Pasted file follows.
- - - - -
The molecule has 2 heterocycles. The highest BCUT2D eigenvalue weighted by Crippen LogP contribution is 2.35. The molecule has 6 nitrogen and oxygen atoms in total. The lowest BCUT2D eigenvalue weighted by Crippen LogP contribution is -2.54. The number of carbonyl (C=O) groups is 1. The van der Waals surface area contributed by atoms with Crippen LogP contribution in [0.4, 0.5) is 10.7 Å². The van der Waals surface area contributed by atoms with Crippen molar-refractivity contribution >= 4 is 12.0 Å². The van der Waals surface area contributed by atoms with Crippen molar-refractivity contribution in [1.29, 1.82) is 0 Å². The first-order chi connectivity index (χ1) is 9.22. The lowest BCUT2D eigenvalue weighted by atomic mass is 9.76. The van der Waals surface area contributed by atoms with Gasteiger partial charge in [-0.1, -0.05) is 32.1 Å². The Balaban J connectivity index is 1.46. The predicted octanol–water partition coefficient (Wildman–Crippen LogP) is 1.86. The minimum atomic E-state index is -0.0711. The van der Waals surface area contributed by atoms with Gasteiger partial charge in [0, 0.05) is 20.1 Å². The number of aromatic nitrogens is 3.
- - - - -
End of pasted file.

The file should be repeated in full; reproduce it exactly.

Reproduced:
The molecule has 2 heterocycles. The highest BCUT2D eigenvalue weighted by Crippen LogP contribution is 2.35. The molecule has 6 nitrogen and oxygen atoms in total. The lowest BCUT2D eigenvalue weighted by Crippen LogP contribution is -2.54. The number of carbonyl (C=O) groups is 1. The van der Waals surface area contributed by atoms with Crippen LogP contribution in [0.4, 0.5) is 10.7 Å². The van der Waals surface area contributed by atoms with Crippen molar-refractivity contribution >= 4 is 12.0 Å². The van der Waals surface area contributed by atoms with Crippen molar-refractivity contribution in [1.29, 1.82) is 0 Å². The first-order chi connectivity index (χ1) is 9.22. The lowest BCUT2D eigenvalue weighted by atomic mass is 9.76. The van der Waals surface area contributed by atoms with Gasteiger partial charge in [-0.1, -0.05) is 32.1 Å². The Balaban J connectivity index is 1.46. The predicted octanol–water partition coefficient (Wildman–Crippen LogP) is 1.86. The minimum atomic E-state index is -0.0711. The van der Waals surface area contributed by atoms with Gasteiger partial charge in [0, 0.05) is 20.1 Å². The number of aromatic nitrogens is 3.